DOT Proposes Rules for Traffic Enforcement Cameras

By Rod Boshart, Reporter

Traffic flows along the northbound lanes of Interstate 380 as workers install speed cameras on a road sign north of the H Avenue NE interchange on Wednesday, Aug. 18, 2010, in northeast Cedar Rapids. (Jim Slosiarek/SourceMedia Group News)


By Larry Burkum

DES MOINES, Iowa -- Local jurisdictions would have to document safety justifications before being allowed to install fixed or mobile traffic enforcement cameras on state primary highways to ticket motorists for speeding or red-light violations under rules proposed by the Iowa Department of Transportation.

DOT officials have created an application process that requires a six-part justification for the implementation, placement and use of automated traffic enforcement systems. The standards include provisions relating to motorist safety, signage and effectiveness.

“We believe they will promote their safe and consistent use and application. That’s really the overriding intent,” DOT Director Paul Trombino said in an interview. “The rules create a process to help determine if speed or red-light systems are the appropriate safety counter measure.”

Fixed and mobile traffic enforcement devices currently are being used to monitor vehicle speeds and red-light compliance on portions of state highways, city streets and county roads in Cedar Rapids, Davenport, Fort Dodge, Muscatine, Sioux City and several jurisdictions within Polk County. The state does not own, operate or receive compensation for any automated traffic enforcement system in Iowa.

The new state rules propose a process to help determine if speed or red-light systems are the appropriate safety counter measure. The new rules will be considered by a legislative panel next week and then go out for public comment before proceeding to implementation by next February if they are approved.

“The rules will ensure placement does not cause unnecessary distractions or obstructions for motorists that could cause unsafe situations,” Trombino said. “Our belief is that automatic traffic enforcement systems should be used as a last resort after other safety measures have been exhausted.”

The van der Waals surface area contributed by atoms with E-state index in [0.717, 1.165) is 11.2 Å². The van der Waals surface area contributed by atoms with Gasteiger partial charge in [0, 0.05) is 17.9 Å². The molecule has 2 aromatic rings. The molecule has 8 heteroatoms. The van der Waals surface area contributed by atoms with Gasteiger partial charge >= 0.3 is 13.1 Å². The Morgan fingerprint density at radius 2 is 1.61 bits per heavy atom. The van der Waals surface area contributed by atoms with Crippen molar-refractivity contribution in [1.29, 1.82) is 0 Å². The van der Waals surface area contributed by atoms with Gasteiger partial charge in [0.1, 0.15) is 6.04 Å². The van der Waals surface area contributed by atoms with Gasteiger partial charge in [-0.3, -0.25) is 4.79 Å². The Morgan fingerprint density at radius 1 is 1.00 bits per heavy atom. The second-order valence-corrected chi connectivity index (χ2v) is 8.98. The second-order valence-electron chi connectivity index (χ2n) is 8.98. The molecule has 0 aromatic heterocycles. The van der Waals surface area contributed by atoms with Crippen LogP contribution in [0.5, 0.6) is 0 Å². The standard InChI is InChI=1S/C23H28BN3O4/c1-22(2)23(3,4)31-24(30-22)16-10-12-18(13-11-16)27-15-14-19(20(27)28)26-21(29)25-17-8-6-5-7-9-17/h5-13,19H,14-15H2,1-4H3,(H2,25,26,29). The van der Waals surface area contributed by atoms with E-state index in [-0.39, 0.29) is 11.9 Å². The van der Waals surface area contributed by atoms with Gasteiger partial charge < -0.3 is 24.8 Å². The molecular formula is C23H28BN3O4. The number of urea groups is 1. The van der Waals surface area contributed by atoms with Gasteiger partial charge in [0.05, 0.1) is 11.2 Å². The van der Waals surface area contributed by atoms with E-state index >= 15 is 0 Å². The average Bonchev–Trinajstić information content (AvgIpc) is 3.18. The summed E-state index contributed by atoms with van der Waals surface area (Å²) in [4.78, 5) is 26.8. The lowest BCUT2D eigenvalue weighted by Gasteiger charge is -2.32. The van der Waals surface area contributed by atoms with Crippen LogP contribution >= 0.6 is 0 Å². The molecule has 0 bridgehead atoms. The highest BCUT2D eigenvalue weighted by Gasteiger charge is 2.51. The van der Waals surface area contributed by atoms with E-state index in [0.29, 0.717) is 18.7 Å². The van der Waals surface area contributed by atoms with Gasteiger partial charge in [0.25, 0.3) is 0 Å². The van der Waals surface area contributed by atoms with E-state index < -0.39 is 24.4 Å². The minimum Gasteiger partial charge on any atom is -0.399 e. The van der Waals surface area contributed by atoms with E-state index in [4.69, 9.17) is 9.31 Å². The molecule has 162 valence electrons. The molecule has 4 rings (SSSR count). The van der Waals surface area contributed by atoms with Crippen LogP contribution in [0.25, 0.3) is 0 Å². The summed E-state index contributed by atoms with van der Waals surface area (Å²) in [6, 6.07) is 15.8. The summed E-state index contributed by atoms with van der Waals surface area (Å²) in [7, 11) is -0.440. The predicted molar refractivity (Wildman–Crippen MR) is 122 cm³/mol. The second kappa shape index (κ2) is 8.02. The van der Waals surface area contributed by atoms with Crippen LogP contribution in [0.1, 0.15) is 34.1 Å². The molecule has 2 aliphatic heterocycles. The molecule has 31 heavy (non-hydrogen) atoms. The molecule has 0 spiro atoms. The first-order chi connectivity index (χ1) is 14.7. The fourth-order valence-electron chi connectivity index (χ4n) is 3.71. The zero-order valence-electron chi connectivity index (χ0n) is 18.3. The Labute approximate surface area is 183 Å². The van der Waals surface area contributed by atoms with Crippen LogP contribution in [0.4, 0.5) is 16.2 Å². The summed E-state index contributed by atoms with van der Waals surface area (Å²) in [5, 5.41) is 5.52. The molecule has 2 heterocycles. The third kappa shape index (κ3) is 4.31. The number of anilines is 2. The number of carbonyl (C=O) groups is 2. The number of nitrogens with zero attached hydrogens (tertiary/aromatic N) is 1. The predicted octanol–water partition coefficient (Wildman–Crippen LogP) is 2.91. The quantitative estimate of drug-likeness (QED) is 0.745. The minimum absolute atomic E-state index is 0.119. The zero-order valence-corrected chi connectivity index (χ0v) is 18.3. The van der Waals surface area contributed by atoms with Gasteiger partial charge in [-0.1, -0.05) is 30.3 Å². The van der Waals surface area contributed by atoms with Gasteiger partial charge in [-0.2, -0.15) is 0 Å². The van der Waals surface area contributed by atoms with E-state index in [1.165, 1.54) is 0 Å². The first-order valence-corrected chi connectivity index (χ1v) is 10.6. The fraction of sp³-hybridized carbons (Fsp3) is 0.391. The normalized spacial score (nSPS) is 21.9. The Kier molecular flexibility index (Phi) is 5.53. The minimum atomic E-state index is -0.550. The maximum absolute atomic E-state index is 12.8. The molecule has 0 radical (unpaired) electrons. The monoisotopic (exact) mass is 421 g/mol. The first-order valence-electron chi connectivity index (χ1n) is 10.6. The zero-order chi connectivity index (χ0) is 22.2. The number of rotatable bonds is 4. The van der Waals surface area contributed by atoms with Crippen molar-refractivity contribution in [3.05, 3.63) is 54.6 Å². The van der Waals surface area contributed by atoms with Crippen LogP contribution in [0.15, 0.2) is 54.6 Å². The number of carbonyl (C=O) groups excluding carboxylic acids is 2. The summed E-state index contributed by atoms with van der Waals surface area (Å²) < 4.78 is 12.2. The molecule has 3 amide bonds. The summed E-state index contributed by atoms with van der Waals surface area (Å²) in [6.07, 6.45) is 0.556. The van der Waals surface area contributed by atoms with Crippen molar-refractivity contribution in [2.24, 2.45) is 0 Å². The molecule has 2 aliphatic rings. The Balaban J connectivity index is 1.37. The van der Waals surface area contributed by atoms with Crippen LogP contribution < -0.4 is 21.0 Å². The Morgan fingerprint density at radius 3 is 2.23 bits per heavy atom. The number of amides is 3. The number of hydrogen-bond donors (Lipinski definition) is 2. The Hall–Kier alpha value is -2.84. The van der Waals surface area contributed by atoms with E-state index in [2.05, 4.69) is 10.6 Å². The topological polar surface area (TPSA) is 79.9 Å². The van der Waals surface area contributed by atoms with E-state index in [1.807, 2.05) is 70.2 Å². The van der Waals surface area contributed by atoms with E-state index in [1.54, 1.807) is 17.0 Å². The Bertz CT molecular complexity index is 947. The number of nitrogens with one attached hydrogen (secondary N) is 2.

Under the 10-page plan, any fixed or mobile enforcement system that receives DOT approval would be evaluated annually to determine its effectiveness on public safety and driver compliance with traffic laws.

Continued use would be contingent on the effectiveness of the system, appropriate administration of it by the local jurisdiction, changes in traffic patterns, infrastructure improvements, continued compliance with state rules, and implementation of other safety counter measures. If appropriate, the department would have the discretion to require the removal or modification of a system in a particular location.

“I think the rules bring equity and fairness, ultimately, and a neutral perspective to the process,” said Trombino, who noted his agency has worked with local jurisdictions over the past year to establish a consistent statewide policy governing the use of automated traffic enforcement on roadways under DOT authority.

“What it recognizes is there needs to be a more-organized process so the citizens know how the decision gets made and, when the decision gets made, it’s really for safety. Right now I think it’s a cloud if not a disguise at times, unfortunately,” he added.

“If there’s a safety issue on the system, let’s evaluate it and then let’s try to figure out what’s the right safety counter measure. Those safety counter measures should have nothing to do with revenue,” the DOT director said. “I think right now it’s very hard to see. At times, from my perspective, I think it is a disguise from a safety perspective and it’s really about revenue. I think even some of the communities have acknowledged it in some cases.”

Under the DOT guidelines, automated traffic enforcement systems only will be considered in school zones or areas with a documented high-crash or high-risk location in an area or intersection with a significant history of crashes attributed to red-light running or speeding. All automated enforcement systems located in a vehicle must be owned and operated by a law enforcement agency.

The rules do not attempt to establish a uniform fine schedule, which is a local ordinance issue, Trombino noted.

Trombino said existing systems would be subject to the evaluation process.

“The rules create a process to help determine if speed or red-light systems are the appropriate safety counter measure. That also means that we’re going to evaluate the existing ones,” he said.

“I would advocate that we are the neutral party here and we want to do a true safety analysis. If, as we look at those and we don’t feel that we’re getting results, why would we leave it, is my question,” he added. “If I put out a safety counter measure and it doesn’t look like it’s working, why would I leave it if it’s not improving?”

The DOT director said the new rules were developed with input from local jurisdictions that currently operate traffic cameras. Asked if he anticipated any resistance to his department’s proposal, Trombino said: “I would say yes.”

“We’ll see if communities oppose it or have some concerns with it,” he added. “Based on past practice over the last year, my tendency is to say yes, unfortunately.”

Any interested person may submit written comments or suggestions on the proposed rules before 4:30 p.m. on Oct. 31 by addressing them to Tracy George, Iowa Department of Transportation, Office of Policy and Legislative Services, 800 Lincoln Way, Ames, IA 50010 or sending them by email to Also, anyone wishing to get more information or make oral comments to the rules is invited to attend a public hearing at 1 p.m. on Oct. 30 at the Hampton Inn and Suites, 3210 SE Convenience Blvd., in Ankeny.

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